An American Legend
by B.Z. Niditch

 
 

It is 1940. A poet who names himself Tom Trix and is rejectedover twelve times by Sign Magazine writes to the editor: "Dear Mr. M.:Just because you know I am the literary heir to Eliot and Pound you haverejected me. Well, I will soon be in your office to eliminate you."

Tom is in a sweat. It is the hottest recorded summer in Boston'shistory and the Red Sox have lost. That means his father will beat up onhis mother again and turn into a Jack Daniels hood all weekend.

"Ma, why don't you go to Revere Beach? Get away from dad. I'mgoing to do some painting around here. These walls make me puke."

Tom stares at the walls and prepares his next letter to a literaryagent named Stine.

"Listen, Stine, you know I'm the successor to Ernest Hemingway andHenry James. But you won't help me. You'll be sorry."

Tom watches the pigeons attack his box of cracker jacks from theroof. The voice of Father Coughlin on the radio is heard and he shuts itoff, goes to his drawer full of blue stationery he found in a backyard inCape Cod where he worked as a busboy and writes a letter, addressed to thePope in Rome.

"I know what's going on in Rome. I'm the successor of King David,the incarnation of you know who. I will be showing up soon. Have somemoney for me at the door. I'm running for the office. P.S.: Father, I'moffering services so don't forget a love offering at the door. It mightbe hard for me to get away from my literary pursuits, but I will be thereat the Holy Office. My best to the Popessa."

Tom's dad is off the wagon. He throws beer cans all around thehouse. "Why did you shut the radio off?"

"I felt like it."

"I don't want to hear your lip. Where's Ma?"

"She expired."

"What are you talking about? You were always a crazy kid. I usedto take you when you made up all those headaches and bounced your headagainst the wall. Whenever you said you wanted to see a doctor, I had itin for you. It was fun, and remember when you was a kid and I almostthrew you down from the balcony roof where you were fooling around withthose damn pigeons, so you would stop crying..."

Tom goes into his room. He writes a letter to The Boston Globe."I know I can stop the war. I know more than Roosevelt, Churchill, Stalinand Hitler combined. What's more, I have connection with the Vatican andI know who the antichrist is. They're trying to get rid of me, the wholeworld, the literary world, the religious world, the political people andall you journalists. Get me an editor's job or else." He signs it,"Yours sincerely, Tom Trix."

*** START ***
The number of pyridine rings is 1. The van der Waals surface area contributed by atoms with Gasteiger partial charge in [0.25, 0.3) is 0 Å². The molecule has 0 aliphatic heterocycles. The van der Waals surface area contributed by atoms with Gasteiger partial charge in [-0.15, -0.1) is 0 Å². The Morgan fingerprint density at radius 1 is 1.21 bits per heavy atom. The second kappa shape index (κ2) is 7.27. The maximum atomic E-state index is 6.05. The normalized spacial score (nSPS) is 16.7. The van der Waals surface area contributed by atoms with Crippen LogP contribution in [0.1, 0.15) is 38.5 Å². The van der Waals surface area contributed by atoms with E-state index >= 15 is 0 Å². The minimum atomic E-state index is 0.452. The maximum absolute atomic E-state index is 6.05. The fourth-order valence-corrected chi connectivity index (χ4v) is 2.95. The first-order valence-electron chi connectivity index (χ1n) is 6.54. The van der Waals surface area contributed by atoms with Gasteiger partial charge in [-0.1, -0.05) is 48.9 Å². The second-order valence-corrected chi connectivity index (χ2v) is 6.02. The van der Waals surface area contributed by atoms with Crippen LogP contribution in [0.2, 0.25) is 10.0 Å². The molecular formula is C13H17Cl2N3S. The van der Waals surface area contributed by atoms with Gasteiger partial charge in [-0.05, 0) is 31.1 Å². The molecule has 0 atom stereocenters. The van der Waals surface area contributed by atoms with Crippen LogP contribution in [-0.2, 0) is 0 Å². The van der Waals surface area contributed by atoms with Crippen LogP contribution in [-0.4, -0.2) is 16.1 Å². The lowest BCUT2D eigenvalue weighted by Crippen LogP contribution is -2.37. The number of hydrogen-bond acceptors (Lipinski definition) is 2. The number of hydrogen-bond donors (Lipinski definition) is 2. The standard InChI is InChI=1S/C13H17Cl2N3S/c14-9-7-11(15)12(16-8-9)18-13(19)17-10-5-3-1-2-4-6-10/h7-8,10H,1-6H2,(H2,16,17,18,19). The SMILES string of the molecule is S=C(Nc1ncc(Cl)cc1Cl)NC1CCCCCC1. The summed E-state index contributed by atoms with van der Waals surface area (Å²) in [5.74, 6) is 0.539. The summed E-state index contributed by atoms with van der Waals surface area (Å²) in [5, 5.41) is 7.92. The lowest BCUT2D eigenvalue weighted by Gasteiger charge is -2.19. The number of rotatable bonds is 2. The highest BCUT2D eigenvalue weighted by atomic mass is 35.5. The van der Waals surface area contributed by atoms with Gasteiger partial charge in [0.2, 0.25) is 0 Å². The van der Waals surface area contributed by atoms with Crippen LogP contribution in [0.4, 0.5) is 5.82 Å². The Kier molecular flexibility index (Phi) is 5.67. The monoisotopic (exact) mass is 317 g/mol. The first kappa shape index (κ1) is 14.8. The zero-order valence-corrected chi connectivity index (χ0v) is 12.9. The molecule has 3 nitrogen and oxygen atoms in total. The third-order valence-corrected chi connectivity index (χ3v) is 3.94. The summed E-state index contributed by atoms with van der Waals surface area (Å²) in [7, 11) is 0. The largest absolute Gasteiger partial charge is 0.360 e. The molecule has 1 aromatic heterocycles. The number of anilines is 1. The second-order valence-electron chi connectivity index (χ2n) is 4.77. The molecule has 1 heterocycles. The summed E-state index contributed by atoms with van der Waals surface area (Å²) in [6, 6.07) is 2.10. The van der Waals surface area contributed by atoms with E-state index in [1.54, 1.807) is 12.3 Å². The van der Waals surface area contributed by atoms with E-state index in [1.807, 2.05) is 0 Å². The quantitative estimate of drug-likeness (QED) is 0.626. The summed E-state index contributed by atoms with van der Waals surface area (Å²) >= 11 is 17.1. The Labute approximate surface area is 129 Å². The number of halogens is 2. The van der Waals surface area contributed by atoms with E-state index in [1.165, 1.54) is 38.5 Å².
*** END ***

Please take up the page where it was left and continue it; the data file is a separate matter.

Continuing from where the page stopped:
His mother drops the vegetables in the pantry and Tom's fatherstarts to get angry.

Tom imagines himself on a train, stowing himself all away alongthe flats in middle America. He puts the radio on and croons with FrankSinatra, then imagines himself in black face. A voice from anothercountry: "Where are all my stamps?"

"I took 'em, dad."

"But I need them for the rent and gas bill."

"I need them for my future."

"What future you got...in an institution? I'm going to dial upGeneva 6-6000. That's the State Hospital, Tom, and the men in the whitecoats are gonna come and get you." Tom's father goes to the black phoneand gets a dial tone.

"Just try it and you're dead."

"You think I don't see you and God don't see you done all thosesneaky things in your room."

"What's it to you?"

"Writin' all those letters when you couldn't get into parochialschool 'cause the nuns knew you had a black mark on your soul every timeyou spoke. You was born bad I tell you, not likeyour soldier brother Billy. They took him in; but when you told the Armyyou was Lincoln's great grandson they just laughed at you. You was tooskinny anyway. All skin and bones, no muscle -- only a brain with a tincan in it."

Tom goes into his room and writes to Betty Grable and addressesthe letter "Hollywood."

"Dear Betty; I know you are always in the movies but I am adirector too and can show you what you can do with your million dollarlegs." Tom takes his last stamp, licks it, kisses the letter and leavesthe house forever.

He hops a train for the Dust Bowl and eventually becomes a tobaccosalesman, a street evangelist, a car dealer, a radio disc jockey, achiropractor, a dance instructor, a Hollywood extra, an Elvisimpersonator, and a talk show host.